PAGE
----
Sometimes, when I’m bored, sitting at a stop, waiting for it to be time to leave, I jot down my thoughts. Here are some of those notes that I jotted down during a recent, unnamed shuttle shift. (Just know I sometimes drive people to very popular locations here in Chicago.)

Random reflections on a Saturday afternoon:

—Just gave some tourists from India directions to the Museums: “Walk that way about a mile then take a left at the statue of Columbus... Don’t get lost like he did.” People laughed. Then I realized that, with that one joke, in all its specific details, in particular, the fact that they were the kind of Indians that Columbus had been looking for all those years ago, I had finally corrected over 500 years of racism. Left turn signal on. Check your mirrors. Pull away from the curb.

Later:

—Thought I caught someone on my trolley flashing some white supremacy sign out the big window in back. Then I realized they were just flicking a booger.

Later: 

—I’m on a schedule. I don’t have the heart to tell the occupants of this full trolley how long before I leave.

Later: 

—I hope no one watching me mistakes this Monster Energy Drink for a beer.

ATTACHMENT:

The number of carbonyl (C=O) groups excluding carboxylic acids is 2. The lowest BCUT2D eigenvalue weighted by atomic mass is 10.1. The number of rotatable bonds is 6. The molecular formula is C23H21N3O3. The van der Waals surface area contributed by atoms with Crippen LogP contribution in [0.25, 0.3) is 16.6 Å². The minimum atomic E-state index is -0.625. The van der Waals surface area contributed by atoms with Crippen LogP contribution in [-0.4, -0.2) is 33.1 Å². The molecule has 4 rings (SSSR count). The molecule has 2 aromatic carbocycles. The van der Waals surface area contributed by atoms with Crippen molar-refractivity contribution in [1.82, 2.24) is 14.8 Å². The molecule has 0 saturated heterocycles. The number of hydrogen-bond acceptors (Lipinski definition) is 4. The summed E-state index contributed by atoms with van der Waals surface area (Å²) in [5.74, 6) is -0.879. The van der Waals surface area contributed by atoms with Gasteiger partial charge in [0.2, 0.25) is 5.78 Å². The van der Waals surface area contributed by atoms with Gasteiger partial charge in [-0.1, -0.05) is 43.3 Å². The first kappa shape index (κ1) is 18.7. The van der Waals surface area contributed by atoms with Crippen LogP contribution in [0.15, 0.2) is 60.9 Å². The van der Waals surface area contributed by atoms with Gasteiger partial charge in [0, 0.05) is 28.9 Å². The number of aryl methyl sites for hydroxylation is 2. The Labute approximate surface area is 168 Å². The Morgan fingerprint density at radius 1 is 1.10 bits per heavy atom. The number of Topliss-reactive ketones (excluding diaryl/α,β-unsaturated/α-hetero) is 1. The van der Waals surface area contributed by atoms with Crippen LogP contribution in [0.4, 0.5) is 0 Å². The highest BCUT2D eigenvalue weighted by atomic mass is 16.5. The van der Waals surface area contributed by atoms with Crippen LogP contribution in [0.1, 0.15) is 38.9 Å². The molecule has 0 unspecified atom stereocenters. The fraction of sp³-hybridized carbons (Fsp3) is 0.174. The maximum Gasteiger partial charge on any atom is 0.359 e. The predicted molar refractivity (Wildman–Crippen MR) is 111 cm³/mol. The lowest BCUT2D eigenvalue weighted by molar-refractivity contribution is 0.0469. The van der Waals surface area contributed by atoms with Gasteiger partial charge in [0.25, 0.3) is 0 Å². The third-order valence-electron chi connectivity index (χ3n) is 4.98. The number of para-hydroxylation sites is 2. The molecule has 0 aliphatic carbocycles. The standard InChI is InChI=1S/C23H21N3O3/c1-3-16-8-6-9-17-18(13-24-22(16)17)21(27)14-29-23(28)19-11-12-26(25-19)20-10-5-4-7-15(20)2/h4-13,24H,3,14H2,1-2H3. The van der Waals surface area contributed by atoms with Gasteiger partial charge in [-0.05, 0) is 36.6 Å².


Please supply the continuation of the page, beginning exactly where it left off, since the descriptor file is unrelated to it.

—Customer service tip: The customer is innocent until proven guilty.

Later:

—As the well-heeled middle aged woman drops a dollar in my tip box: ”It’d be a shame if that diamond ring fell in there.”

Some riders have the need to sidle up to you, while you’re driving, in order to ask you a question. All I could think of during a recent occasion of this behavior:

”Nothing you’re asking me is top secret. Please back up and talk louder.”

Here’s an annoying recurring theme in my time driving tourists around. This exchange:

”Where you from?”

“Chicago.”

“What part?”

“Orland Park”

Makes me want to turn the wheel into a lamp post. You’re NOT from Chicago! THAT’S a suburb!

Similarly, I’ll often ask a boarding passenger where they’re from and some of them will say “Where do you think?” And then you, noticing the massive chip on their shoulder, say, “New York?” and then they feel that sense of satisfaction that comes from feeling you are the best human ever to have been born and raised somewhere.

Alternately, when I ask someone where they’re from and they are from anywhere at all in Canada, guess what they say? They say, “Canada.” Almost every single time. The world’s largest country in terms of area, and they say, “Canada.” They assume the American trolley driver will think that’s fine. I always press the issue. “Where in Canada?” (Like I’m gonna know somebody there.) They tell me. I say “Oh. Cool.” I guess I could say, “Oh I’ve never been to Yellow Knife but I hear it’s lovely this time of year,” but I don’t.

And here’s one I’m nervous to admit as I’m afraid I could lose my job:

Even though I’ve been a tour guide and a staunch advocate for this city for 20 years, even though I’ve driven for celebrities, mayors, governors, presidents and even Santa Claus — presumably because I’m the type of person they want to represent Chicago in those assignments — there is one thing that is a dead giveaway that I’m not from Chicago at all:

I reject Steve Goodman’s entire catalog as annoying and cringeworthy. 

Pull trolley to the right, put in park, turn off engine, depart trolley, close door behind myself.